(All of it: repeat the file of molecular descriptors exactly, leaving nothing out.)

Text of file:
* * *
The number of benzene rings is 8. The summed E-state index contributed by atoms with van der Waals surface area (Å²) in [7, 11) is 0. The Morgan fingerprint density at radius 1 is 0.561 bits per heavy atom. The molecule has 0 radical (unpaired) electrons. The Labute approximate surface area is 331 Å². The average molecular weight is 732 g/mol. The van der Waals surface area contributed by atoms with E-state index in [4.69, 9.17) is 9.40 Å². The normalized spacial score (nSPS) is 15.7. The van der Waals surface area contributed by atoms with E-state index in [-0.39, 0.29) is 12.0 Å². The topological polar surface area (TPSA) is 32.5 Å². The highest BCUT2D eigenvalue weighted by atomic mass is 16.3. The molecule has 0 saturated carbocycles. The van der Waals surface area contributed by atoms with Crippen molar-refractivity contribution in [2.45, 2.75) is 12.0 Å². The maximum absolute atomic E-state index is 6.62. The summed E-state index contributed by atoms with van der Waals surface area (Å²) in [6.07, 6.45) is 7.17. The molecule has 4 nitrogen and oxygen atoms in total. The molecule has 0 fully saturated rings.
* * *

The number of benzene rings is 8. The summed E-state index contributed by atoms with van der Waals surface area (Å²) in [7, 11) is 0. The Morgan fingerprint density at radius 1 is 0.561 bits per heavy atom. The molecule has 0 radical (unpaired) electrons. The Labute approximate surface area is 331 Å². The average molecular weight is 732 g/mol. The van der Waals surface area contributed by atoms with E-state index in [4.69, 9.17) is 9.40 Å². The normalized spacial score (nSPS) is 15.7. The van der Waals surface area contributed by atoms with E-state index in [-0.39, 0.29) is 12.0 Å². The topological polar surface area (TPSA) is 32.5 Å². The highest BCUT2D eigenvalue weighted by atomic mass is 16.3. The molecule has 0 saturated carbocycles. The van der Waals surface area contributed by atoms with Crippen molar-refractivity contribution in [2.45, 2.75) is 12.0 Å². The maximum absolute atomic E-state index is 6.62. The summed E-state index contributed by atoms with van der Waals surface area (Å²) in [6.07, 6.45) is 7.17. The molecule has 4 nitrogen and oxygen atoms in total. The molecule has 0 fully saturated rings.